A lawmaker in Iowa, who wants public universities in the state to take into account the political party affiliations of prospective professors and instructors when hiring, has claimed on a government website that he got a “business degree” from the “Forbco Management School”.
Republican State Senator Mark Chelgren has been pushing a controversial bill in an attempt to establish a “partisan balance” among higher education faculty members.
However, it turned out that Chelgren’s alleged alma mater is actually a company that operated a Sizzler Steakhouse franchise in southern California and he doesn’t have a “degree”, Ed Failor, a spokesman for the Iowa State Republicans, told NBC News.
“This was a management course he took when he worked for Sizzler, kind of like Hamburger University at McDonald’s,” Failor said. “He got a certificate.”
Asked if Chelgren has a college degree, Failor said, “That’s not accurate.”
Shortly after speaking with a reporter, the reference to Forbco Management “business degree” was removed from Chelgren’s biography on the Iowa State Republicans website.
Chelgren told NBC News on Wednesday he was not trying to inflate his education credentials.
“This was not an attempt to inflate anything,” he said, adding he was not aware of the error on the website until a reporter asked about it. “I didn’t concern myself about this, honestly.”
The DesMoinesRegister reports that Senate File 288 was authored by state Sen Mark Chelgren, a Republican.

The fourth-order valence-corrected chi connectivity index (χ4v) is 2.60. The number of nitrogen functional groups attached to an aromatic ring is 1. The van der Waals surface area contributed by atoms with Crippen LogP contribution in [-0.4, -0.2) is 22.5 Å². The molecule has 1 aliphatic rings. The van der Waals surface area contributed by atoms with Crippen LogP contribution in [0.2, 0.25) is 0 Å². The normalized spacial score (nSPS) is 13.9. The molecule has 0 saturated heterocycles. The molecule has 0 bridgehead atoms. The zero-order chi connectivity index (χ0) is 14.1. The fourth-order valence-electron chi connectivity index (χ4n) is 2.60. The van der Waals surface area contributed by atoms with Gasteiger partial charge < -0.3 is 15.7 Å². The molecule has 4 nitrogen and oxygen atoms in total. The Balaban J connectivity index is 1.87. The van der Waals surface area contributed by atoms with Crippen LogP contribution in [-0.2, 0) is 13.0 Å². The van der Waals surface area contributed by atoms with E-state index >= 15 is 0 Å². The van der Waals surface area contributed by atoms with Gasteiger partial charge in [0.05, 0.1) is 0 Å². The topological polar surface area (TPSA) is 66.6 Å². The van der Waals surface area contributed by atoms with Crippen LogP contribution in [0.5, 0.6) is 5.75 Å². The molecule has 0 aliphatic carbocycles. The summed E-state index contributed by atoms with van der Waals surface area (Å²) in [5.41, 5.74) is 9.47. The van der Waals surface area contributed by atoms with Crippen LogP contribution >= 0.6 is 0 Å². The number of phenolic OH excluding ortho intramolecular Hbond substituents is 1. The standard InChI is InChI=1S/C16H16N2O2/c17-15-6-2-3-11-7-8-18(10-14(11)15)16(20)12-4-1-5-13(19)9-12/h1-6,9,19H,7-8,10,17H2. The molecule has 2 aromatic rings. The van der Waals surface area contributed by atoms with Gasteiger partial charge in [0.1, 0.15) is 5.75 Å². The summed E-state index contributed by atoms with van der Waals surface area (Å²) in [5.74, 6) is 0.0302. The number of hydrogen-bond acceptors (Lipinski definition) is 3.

“I’m under the understanding that right now they can hire people because of diversity,” Chelgren told the Register. “They want to have people of different thinking, different processes, different expertise. So this would fall right into the category with what existing hiring practices are.”
The bill seeks to “require partisan balance” of the faculty members who work at institutions governed by the Iowa Board of Regents, according to its text. That means the University of Iowa, Iowa State University and the University of Northern Iowa.
Under the bill, a candidate would not be hired as a professor or instructor if their political party affiliation on their hire date would “cause the percentage of the faculty belonging to one political party to exceed by 10 percent the percentage of the faculty belonging to the other political party,” it states.
Each year, the state commissioner of elections would turn over voter registration records to the universities that are governed by the Board of Regents, the bill states.
Meanwhile, in a telephone interview last week, Chelgren was vague about Forbco. He said it was located outside of Los Angeles and that he got his business degree "around '88 or '89. It's going back a long way so I don't remember."
The school is not listed on the federal National Centre for Education Statistics' list of accredited colleges or universities. And the only Forbco Management in California, records show, is a company that used to operate a Sizzler steakhouse in Torrance, California.
“I don’t know if they are still in business or not,” Chelgren said. “The school was created by Forbco Management, and I got a degree in hotel restaurant management.”
When Chelgren did not respond to several requests to provide a copy of a diploma or some other proof that he attended Forbco Management school, NBC News reached out to the Iowa State Senate Majority Leader’s office.
Chelgren continues to be described on the Senate web page as having “attended the University of California at Riverside majoring in astro-physics, geophysics and mathematics”. He told NBC he took classes for three years but did not graduate.
University spokesman John Warren confirmed that Chelgren attended the school in 1992 and 1993 "with a major in physics."
When asked to explain why when he only went to college for one year, Chelgren said he also earned an associates degree in science from "Riverside Community College" in California.
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